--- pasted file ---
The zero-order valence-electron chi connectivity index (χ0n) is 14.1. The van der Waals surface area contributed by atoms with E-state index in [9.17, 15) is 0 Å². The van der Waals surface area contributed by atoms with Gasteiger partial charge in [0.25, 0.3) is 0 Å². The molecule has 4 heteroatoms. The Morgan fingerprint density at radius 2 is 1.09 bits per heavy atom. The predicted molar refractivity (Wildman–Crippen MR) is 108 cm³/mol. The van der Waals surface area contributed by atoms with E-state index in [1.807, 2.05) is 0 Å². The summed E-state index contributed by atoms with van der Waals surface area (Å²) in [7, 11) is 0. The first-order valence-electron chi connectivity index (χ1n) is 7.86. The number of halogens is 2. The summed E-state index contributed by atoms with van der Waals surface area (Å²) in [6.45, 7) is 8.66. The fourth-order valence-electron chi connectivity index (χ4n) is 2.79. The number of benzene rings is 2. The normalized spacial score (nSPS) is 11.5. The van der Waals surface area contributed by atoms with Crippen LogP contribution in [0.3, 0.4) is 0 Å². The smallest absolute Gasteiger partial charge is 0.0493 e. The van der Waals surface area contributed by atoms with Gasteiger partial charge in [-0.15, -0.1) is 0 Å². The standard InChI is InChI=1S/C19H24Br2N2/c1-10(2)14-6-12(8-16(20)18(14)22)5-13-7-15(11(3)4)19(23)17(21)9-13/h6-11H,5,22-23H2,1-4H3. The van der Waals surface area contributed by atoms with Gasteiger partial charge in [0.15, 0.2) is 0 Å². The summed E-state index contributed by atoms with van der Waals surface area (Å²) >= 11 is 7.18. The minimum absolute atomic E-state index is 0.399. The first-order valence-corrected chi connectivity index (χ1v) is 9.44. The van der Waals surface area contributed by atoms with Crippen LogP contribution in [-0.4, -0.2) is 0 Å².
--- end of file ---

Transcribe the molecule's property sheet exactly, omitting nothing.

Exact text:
The zero-order valence-electron chi connectivity index (χ0n) is 14.1. The van der Waals surface area contributed by atoms with E-state index in [9.17, 15) is 0 Å². The van der Waals surface area contributed by atoms with Gasteiger partial charge in [0.25, 0.3) is 0 Å². The molecule has 4 heteroatoms. The Morgan fingerprint density at radius 2 is 1.09 bits per heavy atom. The predicted molar refractivity (Wildman–Crippen MR) is 108 cm³/mol. The van der Waals surface area contributed by atoms with E-state index in [1.807, 2.05) is 0 Å². The summed E-state index contributed by atoms with van der Waals surface area (Å²) in [7, 11) is 0. The first-order valence-electron chi connectivity index (χ1n) is 7.86. The number of halogens is 2. The summed E-state index contributed by atoms with van der Waals surface area (Å²) in [6.45, 7) is 8.66. The fourth-order valence-electron chi connectivity index (χ4n) is 2.79. The number of benzene rings is 2. The normalized spacial score (nSPS) is 11.5. The van der Waals surface area contributed by atoms with Crippen LogP contribution in [0.3, 0.4) is 0 Å². The smallest absolute Gasteiger partial charge is 0.0493 e. The van der Waals surface area contributed by atoms with Gasteiger partial charge in [-0.15, -0.1) is 0 Å². The standard InChI is InChI=1S/C19H24Br2N2/c1-10(2)14-6-12(8-16(20)18(14)22)5-13-7-15(11(3)4)19(23)17(21)9-13/h6-11H,5,22-23H2,1-4H3. The van der Waals surface area contributed by atoms with Gasteiger partial charge in [0.15, 0.2) is 0 Å². The summed E-state index contributed by atoms with van der Waals surface area (Å²) >= 11 is 7.18. The minimum absolute atomic E-state index is 0.399. The first-order valence-corrected chi connectivity index (χ1v) is 9.44. The van der Waals surface area contributed by atoms with Crippen LogP contribution in [-0.4, -0.2) is 0 Å².